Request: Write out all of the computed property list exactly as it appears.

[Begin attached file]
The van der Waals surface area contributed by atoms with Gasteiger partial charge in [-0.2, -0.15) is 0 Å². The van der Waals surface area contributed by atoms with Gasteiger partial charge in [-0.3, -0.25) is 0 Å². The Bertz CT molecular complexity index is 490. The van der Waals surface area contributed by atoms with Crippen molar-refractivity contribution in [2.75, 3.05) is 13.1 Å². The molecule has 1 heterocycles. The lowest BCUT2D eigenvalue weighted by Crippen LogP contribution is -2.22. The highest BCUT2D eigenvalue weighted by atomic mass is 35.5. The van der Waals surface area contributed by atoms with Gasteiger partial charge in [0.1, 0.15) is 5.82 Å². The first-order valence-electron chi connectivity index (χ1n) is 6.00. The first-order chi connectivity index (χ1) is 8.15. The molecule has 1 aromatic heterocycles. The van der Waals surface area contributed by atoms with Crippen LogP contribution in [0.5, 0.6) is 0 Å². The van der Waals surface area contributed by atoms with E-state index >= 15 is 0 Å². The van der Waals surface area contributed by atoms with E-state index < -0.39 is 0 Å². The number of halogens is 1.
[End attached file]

The van der Waals surface area contributed by atoms with Gasteiger partial charge in [-0.2, -0.15) is 0 Å². The van der Waals surface area contributed by atoms with Gasteiger partial charge in [-0.3, -0.25) is 0 Å². The Bertz CT molecular complexity index is 490. The van der Waals surface area contributed by atoms with Crippen molar-refractivity contribution in [2.75, 3.05) is 13.1 Å². The molecule has 1 heterocycles. The lowest BCUT2D eigenvalue weighted by Crippen LogP contribution is -2.22. The highest BCUT2D eigenvalue weighted by atomic mass is 35.5. The van der Waals surface area contributed by atoms with Gasteiger partial charge in [0.1, 0.15) is 5.82 Å². The first-order valence-electron chi connectivity index (χ1n) is 6.00. The first-order chi connectivity index (χ1) is 8.15. The molecule has 1 aromatic heterocycles. The van der Waals surface area contributed by atoms with Crippen LogP contribution in [0.5, 0.6) is 0 Å². The van der Waals surface area contributed by atoms with E-state index >= 15 is 0 Å². The van der Waals surface area contributed by atoms with E-state index < -0.39 is 0 Å². The number of halogens is 1.